SEPTEMBER 29, 8:13pm: The Thunder have agreed to send center/power forward Derrick Favors, shooting guard Ty Jerome, forward Maurice Harkless, point guard Theo Maledon and the Hawks’ 2025 second-round draft pick (top-40 protected) to the Rockets in exchange for athletic swingman David Nwaba, wing Sterling Brown, point guard Trey Burke and power forward Marquese Chriss, reports Adrian Wojnarowski of ESPN.

As Wojnarowski observes, Oklahoma City will create two trade exceptions in the deal. In pure salary terms, the exchange will help the Thunder get $10MM under the league’s punitive luxury tax cap threshold. Wojnarowski notes that Favors in particular is tradable among the returning players arriving in Houston, as a solid backup big man on an expiring $10.2MM salary.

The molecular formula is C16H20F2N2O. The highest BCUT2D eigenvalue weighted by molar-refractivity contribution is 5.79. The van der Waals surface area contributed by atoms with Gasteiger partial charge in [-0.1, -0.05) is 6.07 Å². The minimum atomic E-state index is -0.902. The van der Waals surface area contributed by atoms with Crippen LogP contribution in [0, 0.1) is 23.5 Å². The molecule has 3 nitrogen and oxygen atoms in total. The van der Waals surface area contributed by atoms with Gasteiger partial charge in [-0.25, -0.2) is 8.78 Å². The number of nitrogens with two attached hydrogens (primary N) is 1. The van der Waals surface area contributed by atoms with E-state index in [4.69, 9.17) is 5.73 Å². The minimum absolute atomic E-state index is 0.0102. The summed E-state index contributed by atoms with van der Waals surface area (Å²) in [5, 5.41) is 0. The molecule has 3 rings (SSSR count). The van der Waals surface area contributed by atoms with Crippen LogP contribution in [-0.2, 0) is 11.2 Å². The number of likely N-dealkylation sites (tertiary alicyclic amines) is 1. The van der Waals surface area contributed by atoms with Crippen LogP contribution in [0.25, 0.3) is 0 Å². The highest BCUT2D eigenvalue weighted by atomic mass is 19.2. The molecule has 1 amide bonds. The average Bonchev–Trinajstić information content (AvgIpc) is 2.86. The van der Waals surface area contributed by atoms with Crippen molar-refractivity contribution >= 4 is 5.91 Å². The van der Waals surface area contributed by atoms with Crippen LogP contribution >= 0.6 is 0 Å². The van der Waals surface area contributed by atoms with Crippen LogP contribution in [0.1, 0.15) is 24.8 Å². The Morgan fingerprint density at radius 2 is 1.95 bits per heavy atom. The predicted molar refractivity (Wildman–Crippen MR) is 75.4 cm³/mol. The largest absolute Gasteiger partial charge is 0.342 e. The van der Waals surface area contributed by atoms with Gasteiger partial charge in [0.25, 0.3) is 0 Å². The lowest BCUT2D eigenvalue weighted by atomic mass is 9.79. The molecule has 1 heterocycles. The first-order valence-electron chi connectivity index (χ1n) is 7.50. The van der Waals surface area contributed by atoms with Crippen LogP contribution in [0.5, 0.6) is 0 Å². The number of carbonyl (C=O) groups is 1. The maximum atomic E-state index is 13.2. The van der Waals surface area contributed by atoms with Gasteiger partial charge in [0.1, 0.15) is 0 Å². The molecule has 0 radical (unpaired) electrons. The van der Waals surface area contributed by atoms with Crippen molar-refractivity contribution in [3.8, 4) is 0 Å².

The 6’9″ Favors, 31, spent most of the last decade as a key role player with several good playoff-bound Jazz teams. Last year with the Thunder, he appeared in just 39 games, averaging 5.3 PPG on 51.6% shooting, plus 4.7 RPG, across 16.7 MPG.

Jerome and Maledon are both young players on modest contracts with remaining potential upside. Harkless, like Favors, is a veteran on an expiring deal.

On the Rockets’ side of the transaction, Houston is acquiring a future second-round draft pick in exchange for taking on some added salary, as Woj details.

According to Kelly Iko of The Athletic (via Twitter) if that Hawks 2025 second-rounder lands in the top 40 and is protected, Houston will instead receive the second-best of the Thunder’s, Mavericks’, and Sixers’ 2026 second-round picks.

Given that No. 2 draft pick Chet Holmgren has been ruled out for the year with a Lisfranc injury in his right foot, and with the best player in this new trade being sent away from the team, it appears the Thunder are once again prioritizing a year of youthful development, as they look to the 2023 draft lottery to build out their impressive young roster.